Figure 1: GPS data plus Digital Photos can produce JPEG photos with location data and KML files for Google Maps or Google Earth.

From the camera's vantage point: Photos with EXIF data

A digital camera often stores the date and time within the photo. The camera also stores tons of other chunks of data within the photo: the camera model, shutter speed, zoom settings, and numerous other parameters. This data is stored inside the JPEG file using a standard called EXIF, and just about every modern digital camera supports this format.

From the GPS angle: Track points

While your GPS is on, it is collecting data about where you are. Every few seconds your GPS notes its latitude, longitude, and altitude, and stores this data within memory along with the current time and perhaps some other data. Each position/time stamp record is called a "track point", and the collection of all track points is called the "track log".

Your GPS's track log can hold a finite number of track points. My Vista Cx can store us to 10,000 track points within its track log. Some GPS units record a point every 1 second, while other GPS units record a point every time you've moved away from your current location. Sometimes the GPS uses a hybrid strategy.

Using a computer, it is possible to pull the track data off of the GPS and store it in a file.

The Merge

The way to building Geolocated photos is to merge GPS track points with a photo's EXIF timestamp. If your photo is dated "January 15th, 2007 at 09:30 AM", all you have to do is look up that time within your track log to find out exactly where the picture was taken.

You can then modify the photo's EXIF data to including latitude/longitude data.

Figure 2: EXIF data, augmented with position data.

Doing this once by hand sounds fun, but it could become tedious if you had dozens (or hundreds) of photos. And so therefore, software has been created that easily does this match/merge process for you. This software will modify the EXIF data for all your photos, given a collection of GPX files.

Using geodata

OK, so now you have a wonderful collection of data: Photos with location data, and tracklogs of where you've been. How can you use it?

Some software
I used GPSBabel to extract the track data from my Garmin Vista Cx GPS into the standards GPX data format.

I used GPSPhotoLinker to merge the track data into my photos. The program loads track logs and photos, and then updates the EXIF data in the photos with the location data plucked out of the track log. It took about 20 minutes to process about 400 photos.

I discovered that JetPhoto Studio can be used to create KML and KMZ files from my collection of photos. JetPhoto Studio also appears to be able to merge GPX files with photos, but I haven't tried that feature yet.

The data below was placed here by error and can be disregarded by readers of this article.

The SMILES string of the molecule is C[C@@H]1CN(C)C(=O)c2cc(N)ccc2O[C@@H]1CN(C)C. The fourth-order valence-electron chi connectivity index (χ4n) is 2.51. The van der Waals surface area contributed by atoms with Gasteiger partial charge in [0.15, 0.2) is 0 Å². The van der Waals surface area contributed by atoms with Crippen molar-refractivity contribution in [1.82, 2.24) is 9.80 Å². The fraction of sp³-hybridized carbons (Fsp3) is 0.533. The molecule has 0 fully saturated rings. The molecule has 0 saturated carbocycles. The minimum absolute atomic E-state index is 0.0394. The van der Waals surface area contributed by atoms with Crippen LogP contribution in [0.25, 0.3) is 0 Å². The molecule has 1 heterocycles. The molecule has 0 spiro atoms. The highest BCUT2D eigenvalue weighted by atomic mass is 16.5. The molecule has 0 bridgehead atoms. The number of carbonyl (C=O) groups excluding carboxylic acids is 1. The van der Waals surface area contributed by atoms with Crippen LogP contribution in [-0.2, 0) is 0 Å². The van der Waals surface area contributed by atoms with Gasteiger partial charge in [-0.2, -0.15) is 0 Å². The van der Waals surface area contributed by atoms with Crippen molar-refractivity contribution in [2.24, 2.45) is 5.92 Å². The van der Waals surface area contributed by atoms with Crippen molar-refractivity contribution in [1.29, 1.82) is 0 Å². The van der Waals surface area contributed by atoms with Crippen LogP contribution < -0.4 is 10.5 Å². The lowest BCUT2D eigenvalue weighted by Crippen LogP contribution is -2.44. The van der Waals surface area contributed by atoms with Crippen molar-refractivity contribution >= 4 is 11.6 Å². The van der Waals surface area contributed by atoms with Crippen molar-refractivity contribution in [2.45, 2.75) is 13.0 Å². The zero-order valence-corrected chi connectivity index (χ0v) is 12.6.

I used Google Earth to view my GPX, KML, and KMZ files.

I also used Google Maps to allow others to easily view my GPX, KML, and KMZ files over the web.


Mac USB Parallel printer adapters

Now I am able to use my old HP LaserJet printer like a champ with Mac OS X - by using a low cost USB parallel printer adapter and a little bit of magic software.

USB to Parallel adapters are inexpensive little adapters (generally under $20) that allow you to connect a printer using the old "parallel" connector standard over USB. There are generally two kinds of parallel interfaces on a printer: Either the 36-pin Centronics-style connector, or the 25-pin D-shaped printer connector. My HP used the bulkier 36-pin connector, so I bought an adapter with that style connector.

The low-cost USB-to-Parallel adapter I use with my Mac

But it all wasn't as easy as it should have been - even though I pluged it all together, my USB to Parallel adapter would either lock up after a single print job, or it wouldn't be detected by the Mac at all. I suffered with the situation for months, and even imagined purchasing a more modern printer. But perseverance paid off - I got it all to work by installing a simple printing package.

My solution to this problem was to install USBTB. This alternative printer backend for Mac OS X now lets me use my "USB to Parallel" adapter reliably, and with zero fuss. [And USBTB has worked wonderfully under many OS versions: Tiger, Leopard, and Snow Leopard.]

USBTB detected my printer model right away. I just selected my
printer's driver
and within 30 seconds I was printing my thesis!

Those old Centronics connectors are no longer a reason to throw out an otherwise reliable workhorse printer. Owners of those solid older laser printers now have a reason to rejoice!

Update: 6-Feb-2010

Another great option is to use a low-cost Parallel to Ethernet "print server", as noted here.


How much energy do YOU use?

Ever since my electricity savings kick, which started in October 2003, I have saved in a big way. In fact, I once used 170% more electricity than I do now. Here's a plot of my actual consumption:

In 2001, the per-capita home electricity consumption rate for electricity in my state was 2,816 kWh per year - a number I managed to exceed by about 10% back then. This year I'm running at about 1,260 kWh per year - less than half of the average person. As always, there is room to improve.

EasyN WiFi Camera Firmware Upgrade

I wanted to upgrade the firmware of my EasyN WiFi camera.  I just like to keep my firmware up to date.  I am sure it is a security sieve no...